Masood told police that he also gave currency to Fareed Ahmad Dar. From Fareed police got clue of Ashiq Ahmad and Muhammad Amin, both from Central Kashmir’s district Budgam. Besides these two, Masood revealed that he gave money to Farooq Ahmad Shah of Pattan. When police managed to get Farooq to Lal Chowk, he disclosed that he has given money to Budgam Khag’s Baashir Ahmad Shah.

Bashir when put to questioning said that he has given money to Mushtaq Ahmad, a shopkeeper in Batmaloo and Showkat Ahmad Beigh of Rainawari. Police swiftly raided the shop in Batmaloo and recovered Rs 45000. Showkat Beigh named Showkat Ahmad Mir of Budgam.

After arresting 15 people, police was able to recover Rs 9, 10,500 from all the accused.

Important Breakthrough

As the events started to unfold police came to know that the case has its links in Pakistan’s Kashmir as well.

Sustained questioning of Masood and his Call Detail Record (CDR) established that he was in contact with some people from Pakistan Administered Kashmir (PAK). Masood confessed that in the beginning of 2013, he had contacts with some Mohiz, who he said is a resident of Armpora, Baramulla and had crossed to other side in 2002.

They first kept in touch through skype and facebook and then started calling each other on phone.

Masood told police that it was Mohiz who motivated him to circulate fake currency in Kashmir. He lured him by offering 40 per cent share for changing ‘fake’ in to ‘real’.

When Masood asked Mohiz how and from where the money will come, he was told not to worry and just wait for the call.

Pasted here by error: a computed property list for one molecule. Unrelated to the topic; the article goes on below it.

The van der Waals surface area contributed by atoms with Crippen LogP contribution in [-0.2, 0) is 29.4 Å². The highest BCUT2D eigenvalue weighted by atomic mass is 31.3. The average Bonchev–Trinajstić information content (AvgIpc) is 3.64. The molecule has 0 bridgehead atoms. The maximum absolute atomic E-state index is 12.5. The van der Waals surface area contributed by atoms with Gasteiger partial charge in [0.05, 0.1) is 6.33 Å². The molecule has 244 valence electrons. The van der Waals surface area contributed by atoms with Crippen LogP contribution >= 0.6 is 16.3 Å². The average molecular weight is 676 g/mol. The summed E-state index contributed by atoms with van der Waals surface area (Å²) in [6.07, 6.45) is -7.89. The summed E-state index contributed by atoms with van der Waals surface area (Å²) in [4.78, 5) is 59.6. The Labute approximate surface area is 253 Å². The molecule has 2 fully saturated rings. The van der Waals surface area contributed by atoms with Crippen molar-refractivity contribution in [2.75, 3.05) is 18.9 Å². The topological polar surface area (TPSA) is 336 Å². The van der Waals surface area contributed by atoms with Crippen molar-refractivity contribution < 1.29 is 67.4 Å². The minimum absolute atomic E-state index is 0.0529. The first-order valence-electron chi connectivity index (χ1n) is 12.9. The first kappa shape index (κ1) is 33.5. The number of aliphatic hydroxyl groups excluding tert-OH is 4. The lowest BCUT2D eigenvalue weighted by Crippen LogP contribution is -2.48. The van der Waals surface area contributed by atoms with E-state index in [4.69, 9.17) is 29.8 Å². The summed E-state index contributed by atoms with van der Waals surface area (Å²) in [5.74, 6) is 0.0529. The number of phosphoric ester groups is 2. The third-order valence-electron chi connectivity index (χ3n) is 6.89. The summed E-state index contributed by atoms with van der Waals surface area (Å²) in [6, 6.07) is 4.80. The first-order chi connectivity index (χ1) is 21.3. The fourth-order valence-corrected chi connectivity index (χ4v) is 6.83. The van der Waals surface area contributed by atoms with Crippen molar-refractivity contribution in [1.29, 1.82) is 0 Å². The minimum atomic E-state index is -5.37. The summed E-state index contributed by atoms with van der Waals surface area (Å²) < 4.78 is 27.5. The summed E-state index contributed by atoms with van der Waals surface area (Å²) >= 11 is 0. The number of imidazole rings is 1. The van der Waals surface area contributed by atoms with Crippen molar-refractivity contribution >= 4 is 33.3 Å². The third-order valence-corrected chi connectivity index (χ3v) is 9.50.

The wait ended in July 2013 when Masood got a call from BSNL No. 9469658585 and was asked to come to a designated place at a particular time, “mei Mohiz k aadmi hoon, falani jagah, is time pe pohanch jaana.”

Masood did what he was directed. An ‘unknown’ person handed him Rs 4 lakh and left. Masood started to do his job. In August 2013, Masood again got a call from the same BSNL number and met same ‘unknown’ person who handed him some more cash.

In February 2014, Mohiz called Masood again and told him to give earnings of Rs 3.5 lakh. Masood went to designated place and handed cash to same ‘unknown’ person and in return took Rs 10 lakh from him. So Masood was taking money from ‘unknown’ person as directed by Mohiz and distributing it among his men.

Who was ‘unknown’ person?

With Masood’s confession and details, police kept BSNL number on track. Subscriber report was asked and the SIM was registered in the name of Mushtaq Ahmad Mir, son of Abdul Wahab Mir, resident of Nelusa, Boniyar, Bijama. Srinagar Police contacted the concerned police station to know whereabouts of the SIM holder but there was no such person in the area. This twisted the case. When the call details were checked again, it was found that in a CDR of over 25 pages, besides few local calls including to Masood Ul Haq, rest of contact was with some number in PAK (Probably used by Mohiz). With utmost caution, police made calls to other local numbers in the list and they claimed that the number on track is used by a person called Muneer.

Police gave signal to concerned police station. Muneer was asked to come to Srinagar for SIM verification. He came along with his brother in law, Tariq Ahmad Khan. According to police it was Tariq who has given SIM to Muneer. The duo straightway went to office of Superintendent of Police Srinagar East, Dr Harmeet Singh.

But if SIM was registered in the name of Mushtaq Ahmad Mir, which according to police was a fake identity, how Tariq managed SIM for Muneer? When put to questioning, Tariq told that he was provided SIM by owner of STD & PCO in URI, Mudassir Ahmad. When it was confirmed from Mudassir, he told that Muhammad Ashraf Mongriyal gave him the SIM.

So Police caught hold of Ashraf, who revealed that it was Javeed Ahmad Mir of Baramulla from whom he got the SIM.

This was not enough. Simultaneously before Muneer came to Srinagar, police with the help of IMEI managed to know that in same cell phone in which 9469658585 was used, another number was used which was registered in the name of Shafkat Lateef Sheikh of Salamabad Uri. When police contacted Shafkat, he denied. Police says Shafkat was correct. This number was also used by Muneer who had talked for few hours one day to PAK.